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Engineers Develop World’s Fastest Silicon-based Flexible Transistors

20 April 2016

Engineers from the University of Wisconsin-Madison, along with fellow engineers from across the country, used a very tiny knife to easily and inexpensively create high-performance transistors with wireless capabilities on huge rolls of flexible plastic.

Zhenqiang (Jack) Ma, the Lynn H. Matthias Professor in Engineering and Vilas Distinguished Achievement Professor in electrical and computer engineering, research scientist Jung-Hun Seo, and the rest of the team were responsible for the transistor that operates at 38 gigahertz. However their simulations even indicate that it could potentially operate at 110 gigahertz—in other words, at lightning-fast processor speeds.

UW–Madison engineers has fabricated the world’s fastest silicon-based flexible transistors, shown here on a plastic substrate. (Image Credit: Jung-Hun Seo)UW–Madison engineers has fabricated the world’s fastest silicon-based flexible transistors, shown here on a plastic substrate. (Image Credit: Jung-Hun Seo)

The transistor can relay data or transfer power wirelessly, so it could find potential applications in wearables and sensors.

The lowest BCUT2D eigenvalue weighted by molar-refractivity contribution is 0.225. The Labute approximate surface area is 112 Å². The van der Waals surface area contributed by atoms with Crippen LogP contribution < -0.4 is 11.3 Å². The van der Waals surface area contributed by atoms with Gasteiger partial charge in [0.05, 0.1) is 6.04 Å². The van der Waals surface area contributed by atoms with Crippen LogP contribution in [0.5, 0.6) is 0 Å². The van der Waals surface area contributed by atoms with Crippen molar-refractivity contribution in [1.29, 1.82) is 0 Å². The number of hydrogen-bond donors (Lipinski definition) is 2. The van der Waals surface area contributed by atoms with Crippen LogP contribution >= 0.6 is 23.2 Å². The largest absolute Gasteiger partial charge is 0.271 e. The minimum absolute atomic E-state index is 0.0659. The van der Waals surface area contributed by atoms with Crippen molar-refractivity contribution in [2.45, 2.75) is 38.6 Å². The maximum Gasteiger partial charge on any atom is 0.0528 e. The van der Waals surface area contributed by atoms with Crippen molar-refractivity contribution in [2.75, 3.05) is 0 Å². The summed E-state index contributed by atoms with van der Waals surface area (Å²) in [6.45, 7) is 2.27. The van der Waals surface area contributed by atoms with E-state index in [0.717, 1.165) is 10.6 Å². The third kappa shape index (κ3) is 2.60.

How they did it

The researchers used a nanoscale fabrication that was a bit different than traditional lithographic approaches, which use light and chemicals to pattern flexible transistors. Instead, they used low-temperature processes to pattern the circuitry on their flexible transistor, comprised of single-crystalline silicon placed on a polyethylene terephthalate (commonly known as PET) substrate, in a simpler and less expensive process called nanoimprint lithography.

And, instead of using a typical method called selective doping, where impurities are introduced into materials in precise locations to enhance their properties, like electrical conductivity, they covered their single-crystalline silicon with a dopant, rather than selectively doping it.

They then added a light-sensitive material and employed electron-beam lithography, in which a focused beam of electrons creates shapes as narrow as 10 nanometers wide, in order to create a reusable mold. The mold was used to create a flexible silicon membrane. The entire process was completed when they used a nanoscale knife to cut precise, nanometer-scale trenches in the silicon following the patterns in the mold, then added wide gates, which function as switches, on top of the trenches.

The 3-D pattern allows the transistor to consume less energy and operate more efficiently.

Because the researchers sliced very narrow trenches during the fabrication process, semiconductor manufacturers can squeeze even more transistors onto an electronic device.

According to Ma, because the mold can be reused, the method could easily scale for use in a technology called roll-to-roll processing, which would allow semiconductor manufacturers to repeat their pattern and mass-produce many devices on a roll of flexible plastic.

"Nanoimprint lithography addresses future applications for flexible electronics," said Ma. "We don't want to make them the way the semiconductor industry does now. Our step, which is most critical for roll-to-roll printing, is ready."

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